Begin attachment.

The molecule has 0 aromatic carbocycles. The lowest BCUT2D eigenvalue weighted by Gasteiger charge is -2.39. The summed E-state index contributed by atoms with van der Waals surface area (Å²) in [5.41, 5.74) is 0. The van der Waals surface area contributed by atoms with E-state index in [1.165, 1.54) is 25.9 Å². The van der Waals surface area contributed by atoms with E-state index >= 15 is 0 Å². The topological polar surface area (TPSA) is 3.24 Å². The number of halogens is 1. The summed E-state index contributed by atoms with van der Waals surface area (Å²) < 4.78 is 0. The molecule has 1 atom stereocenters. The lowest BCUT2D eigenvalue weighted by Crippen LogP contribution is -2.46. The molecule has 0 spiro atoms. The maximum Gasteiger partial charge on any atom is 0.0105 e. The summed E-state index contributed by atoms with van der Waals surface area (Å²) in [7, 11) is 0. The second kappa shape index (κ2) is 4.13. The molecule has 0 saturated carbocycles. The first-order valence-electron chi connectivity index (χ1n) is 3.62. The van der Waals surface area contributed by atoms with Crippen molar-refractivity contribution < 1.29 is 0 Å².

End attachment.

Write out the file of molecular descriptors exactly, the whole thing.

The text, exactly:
The molecule has 0 aromatic carbocycles. The lowest BCUT2D eigenvalue weighted by Gasteiger charge is -2.39. The summed E-state index contributed by atoms with van der Waals surface area (Å²) in [5.41, 5.74) is 0. The van der Waals surface area contributed by atoms with E-state index in [1.165, 1.54) is 25.9 Å². The van der Waals surface area contributed by atoms with E-state index >= 15 is 0 Å². The topological polar surface area (TPSA) is 3.24 Å². The number of halogens is 1. The summed E-state index contributed by atoms with van der Waals surface area (Å²) < 4.78 is 0. The molecule has 1 atom stereocenters. The lowest BCUT2D eigenvalue weighted by Crippen LogP contribution is -2.46. The molecule has 0 spiro atoms. The maximum Gasteiger partial charge on any atom is 0.0105 e. The summed E-state index contributed by atoms with van der Waals surface area (Å²) in [7, 11) is 0. The second kappa shape index (κ2) is 4.13. The molecule has 0 saturated carbocycles. The first-order valence-electron chi connectivity index (χ1n) is 3.62. The van der Waals surface area contributed by atoms with Crippen molar-refractivity contribution < 1.29 is 0 Å².